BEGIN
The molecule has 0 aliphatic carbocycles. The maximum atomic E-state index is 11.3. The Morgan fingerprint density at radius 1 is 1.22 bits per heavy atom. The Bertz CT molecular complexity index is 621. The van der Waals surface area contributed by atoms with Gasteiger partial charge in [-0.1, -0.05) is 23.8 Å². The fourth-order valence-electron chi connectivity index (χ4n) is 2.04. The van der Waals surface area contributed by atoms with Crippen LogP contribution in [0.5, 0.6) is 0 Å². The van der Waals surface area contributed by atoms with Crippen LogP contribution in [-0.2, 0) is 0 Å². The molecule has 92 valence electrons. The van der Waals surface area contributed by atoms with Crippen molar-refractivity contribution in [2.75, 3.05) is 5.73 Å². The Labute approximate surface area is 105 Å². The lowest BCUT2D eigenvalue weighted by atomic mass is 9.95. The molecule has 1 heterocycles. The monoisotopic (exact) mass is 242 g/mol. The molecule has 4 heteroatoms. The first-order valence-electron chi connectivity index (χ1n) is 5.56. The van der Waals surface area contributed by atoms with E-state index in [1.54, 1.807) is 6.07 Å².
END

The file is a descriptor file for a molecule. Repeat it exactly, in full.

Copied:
The molecule has 0 aliphatic carbocycles. The maximum atomic E-state index is 11.3. The Morgan fingerprint density at radius 1 is 1.22 bits per heavy atom. The Bertz CT molecular complexity index is 621. The van der Waals surface area contributed by atoms with Gasteiger partial charge in [-0.1, -0.05) is 23.8 Å². The fourth-order valence-electron chi connectivity index (χ4n) is 2.04. The van der Waals surface area contributed by atoms with Crippen LogP contribution in [0.5, 0.6) is 0 Å². The van der Waals surface area contributed by atoms with Crippen LogP contribution in [-0.2, 0) is 0 Å². The molecule has 92 valence electrons. The van der Waals surface area contributed by atoms with Crippen molar-refractivity contribution in [2.75, 3.05) is 5.73 Å². The Labute approximate surface area is 105 Å². The lowest BCUT2D eigenvalue weighted by atomic mass is 9.95. The molecule has 1 heterocycles. The monoisotopic (exact) mass is 242 g/mol. The molecule has 4 heteroatoms. The first-order valence-electron chi connectivity index (χ1n) is 5.56. The van der Waals surface area contributed by atoms with E-state index in [1.54, 1.807) is 6.07 Å².